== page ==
The Russian Orthodox Mission in China had its beginnings with the capture of forty-five Russians when the Chinese Emperor Kangxi (Kang Hsi), of the Qing dynasty, captured Albasin, a Russian fortress on the Amur River. Among those captured was Fr. Maxim Leontev, an Orthodox priest. He was brought with the prisoners to Beijing late in the year 1685. There he settled in the ambassadorial quarters in the north eastern section of the city and served his small community for twenty years, using a converted Chinese temple as his [[chapel]]. The chapel was [[consecration of a church|consecrated]] to the [[Holy Wisdom]] of God. In 1695, Fr. Maxim received documentation from the [[Metropolitan]] of Tobolsk recognizing the consecration of the church and directed Fr. Maxim to commemorate the Chinese emperor and to begin preaching to the Chinese. Fr. Maxim reposed in 1712, thus ending his informal mission.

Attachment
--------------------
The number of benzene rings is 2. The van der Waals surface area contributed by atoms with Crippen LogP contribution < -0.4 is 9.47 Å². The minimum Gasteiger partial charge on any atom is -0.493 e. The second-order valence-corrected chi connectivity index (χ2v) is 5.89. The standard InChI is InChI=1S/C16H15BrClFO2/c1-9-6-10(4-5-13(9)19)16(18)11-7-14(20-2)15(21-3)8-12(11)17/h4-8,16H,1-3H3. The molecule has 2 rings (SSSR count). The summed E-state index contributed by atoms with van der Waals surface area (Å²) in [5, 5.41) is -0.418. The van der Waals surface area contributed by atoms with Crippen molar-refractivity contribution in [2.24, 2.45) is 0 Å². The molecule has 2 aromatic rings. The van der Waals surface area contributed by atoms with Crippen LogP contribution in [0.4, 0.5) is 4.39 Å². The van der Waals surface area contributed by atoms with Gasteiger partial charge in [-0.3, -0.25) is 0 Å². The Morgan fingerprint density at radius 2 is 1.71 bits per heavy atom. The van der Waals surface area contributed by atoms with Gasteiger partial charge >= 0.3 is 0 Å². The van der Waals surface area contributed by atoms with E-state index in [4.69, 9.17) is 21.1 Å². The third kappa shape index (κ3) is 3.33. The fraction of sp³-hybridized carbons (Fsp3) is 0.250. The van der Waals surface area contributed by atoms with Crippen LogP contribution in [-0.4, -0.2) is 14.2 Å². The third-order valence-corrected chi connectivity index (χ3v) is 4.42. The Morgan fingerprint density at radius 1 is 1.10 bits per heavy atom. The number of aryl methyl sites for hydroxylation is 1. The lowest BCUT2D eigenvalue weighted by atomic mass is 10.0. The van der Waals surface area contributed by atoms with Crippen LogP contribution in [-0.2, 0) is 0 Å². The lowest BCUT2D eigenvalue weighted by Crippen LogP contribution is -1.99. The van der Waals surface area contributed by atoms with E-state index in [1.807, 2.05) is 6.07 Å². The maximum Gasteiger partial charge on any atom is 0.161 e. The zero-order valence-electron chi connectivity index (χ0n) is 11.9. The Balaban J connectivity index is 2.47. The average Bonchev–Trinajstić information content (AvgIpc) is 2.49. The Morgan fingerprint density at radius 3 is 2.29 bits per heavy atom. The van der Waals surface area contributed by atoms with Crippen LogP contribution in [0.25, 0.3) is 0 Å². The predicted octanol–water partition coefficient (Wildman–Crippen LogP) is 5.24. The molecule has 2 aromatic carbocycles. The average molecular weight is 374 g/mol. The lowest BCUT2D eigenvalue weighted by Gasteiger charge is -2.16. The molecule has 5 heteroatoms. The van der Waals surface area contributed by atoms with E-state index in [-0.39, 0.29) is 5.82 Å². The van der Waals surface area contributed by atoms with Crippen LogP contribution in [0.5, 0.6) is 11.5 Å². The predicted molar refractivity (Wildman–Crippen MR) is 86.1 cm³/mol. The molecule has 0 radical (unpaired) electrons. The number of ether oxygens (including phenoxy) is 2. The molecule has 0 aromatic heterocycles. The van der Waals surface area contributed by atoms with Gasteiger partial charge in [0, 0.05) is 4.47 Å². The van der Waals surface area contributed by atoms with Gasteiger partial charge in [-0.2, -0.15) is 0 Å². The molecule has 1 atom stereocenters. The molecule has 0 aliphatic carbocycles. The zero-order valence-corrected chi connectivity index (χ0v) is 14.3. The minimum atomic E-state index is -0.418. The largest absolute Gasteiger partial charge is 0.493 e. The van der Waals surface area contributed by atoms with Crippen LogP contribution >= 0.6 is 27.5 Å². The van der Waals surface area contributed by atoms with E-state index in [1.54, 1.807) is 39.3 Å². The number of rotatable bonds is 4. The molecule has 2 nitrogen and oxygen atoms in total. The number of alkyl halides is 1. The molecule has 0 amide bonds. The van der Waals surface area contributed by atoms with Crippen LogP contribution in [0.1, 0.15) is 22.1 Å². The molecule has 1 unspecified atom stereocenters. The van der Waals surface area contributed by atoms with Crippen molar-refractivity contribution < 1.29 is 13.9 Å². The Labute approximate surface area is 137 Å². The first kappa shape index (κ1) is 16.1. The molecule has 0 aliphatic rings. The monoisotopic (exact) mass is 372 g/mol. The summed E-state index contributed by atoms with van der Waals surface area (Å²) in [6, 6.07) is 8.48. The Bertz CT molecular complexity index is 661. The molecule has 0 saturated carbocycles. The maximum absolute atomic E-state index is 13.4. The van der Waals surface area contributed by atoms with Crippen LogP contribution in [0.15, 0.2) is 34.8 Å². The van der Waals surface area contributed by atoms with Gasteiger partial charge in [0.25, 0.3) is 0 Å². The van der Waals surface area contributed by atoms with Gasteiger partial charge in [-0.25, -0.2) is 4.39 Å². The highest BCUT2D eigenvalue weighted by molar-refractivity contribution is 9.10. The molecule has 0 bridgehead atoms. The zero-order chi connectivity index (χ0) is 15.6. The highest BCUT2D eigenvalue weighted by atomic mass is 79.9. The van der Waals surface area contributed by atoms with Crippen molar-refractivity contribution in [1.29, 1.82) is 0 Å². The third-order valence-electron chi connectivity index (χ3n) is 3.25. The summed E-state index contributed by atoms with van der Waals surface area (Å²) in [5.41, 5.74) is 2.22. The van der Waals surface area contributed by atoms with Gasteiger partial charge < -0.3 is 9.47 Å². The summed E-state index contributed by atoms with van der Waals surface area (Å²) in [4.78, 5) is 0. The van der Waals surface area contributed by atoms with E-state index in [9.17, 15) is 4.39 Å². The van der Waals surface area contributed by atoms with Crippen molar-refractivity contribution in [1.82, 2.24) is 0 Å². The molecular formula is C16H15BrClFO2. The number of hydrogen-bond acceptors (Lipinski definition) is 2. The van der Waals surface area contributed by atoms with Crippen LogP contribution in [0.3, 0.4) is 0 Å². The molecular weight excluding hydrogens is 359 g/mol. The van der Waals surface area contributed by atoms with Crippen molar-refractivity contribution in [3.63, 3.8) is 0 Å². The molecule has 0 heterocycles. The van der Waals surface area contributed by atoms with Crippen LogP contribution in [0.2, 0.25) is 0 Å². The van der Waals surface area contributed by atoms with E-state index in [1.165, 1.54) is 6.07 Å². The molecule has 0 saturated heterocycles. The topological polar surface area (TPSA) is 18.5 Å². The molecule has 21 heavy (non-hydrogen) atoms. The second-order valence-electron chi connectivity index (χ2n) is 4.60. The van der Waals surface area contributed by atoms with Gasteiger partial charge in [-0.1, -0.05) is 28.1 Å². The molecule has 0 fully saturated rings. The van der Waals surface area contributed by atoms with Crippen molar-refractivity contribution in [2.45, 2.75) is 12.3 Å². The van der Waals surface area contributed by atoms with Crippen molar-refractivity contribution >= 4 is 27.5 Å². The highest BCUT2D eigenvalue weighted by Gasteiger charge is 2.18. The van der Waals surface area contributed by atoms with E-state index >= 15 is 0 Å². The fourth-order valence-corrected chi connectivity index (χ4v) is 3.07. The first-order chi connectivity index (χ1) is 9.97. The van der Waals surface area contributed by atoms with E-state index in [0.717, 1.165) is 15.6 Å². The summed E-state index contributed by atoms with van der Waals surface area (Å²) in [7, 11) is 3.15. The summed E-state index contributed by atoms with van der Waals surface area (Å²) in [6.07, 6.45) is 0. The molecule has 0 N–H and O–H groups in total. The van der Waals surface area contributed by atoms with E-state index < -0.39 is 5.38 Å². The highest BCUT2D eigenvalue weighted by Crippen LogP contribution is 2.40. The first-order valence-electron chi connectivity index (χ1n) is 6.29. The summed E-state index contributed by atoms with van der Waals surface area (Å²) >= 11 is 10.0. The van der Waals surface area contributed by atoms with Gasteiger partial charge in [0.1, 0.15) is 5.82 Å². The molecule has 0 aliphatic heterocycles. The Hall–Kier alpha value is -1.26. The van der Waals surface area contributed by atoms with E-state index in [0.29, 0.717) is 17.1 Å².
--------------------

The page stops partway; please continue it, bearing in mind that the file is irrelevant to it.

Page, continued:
With Fr. Maxim’s passing, a formal Orthodox Mission was formed that acted as official representative of the Russian government. The activities of the mission were subordinated to the Russian government diplomatic and political interests This period lasted until 1860. During this period the composition and head of the mission changed about every ten years and was generally composed of four [[clergy]] and six [[laity|laymen]]. The laymen were usually students whose duty was to learn the Chinese and Manchu languages and then became interpreters and eventually consuls for the Ministry of Foreign Affairs. The mission was financed by and received direction from the government. This situation directly affected the [[missionary]] activities of the clergy. As the relations between Russia and China were defined formally, the work of each member of the mission was clearly defined. Under such circumstances, the missionary efforts of the Mission were greatly hindered and conversions, hence the number of baptisms was not significant.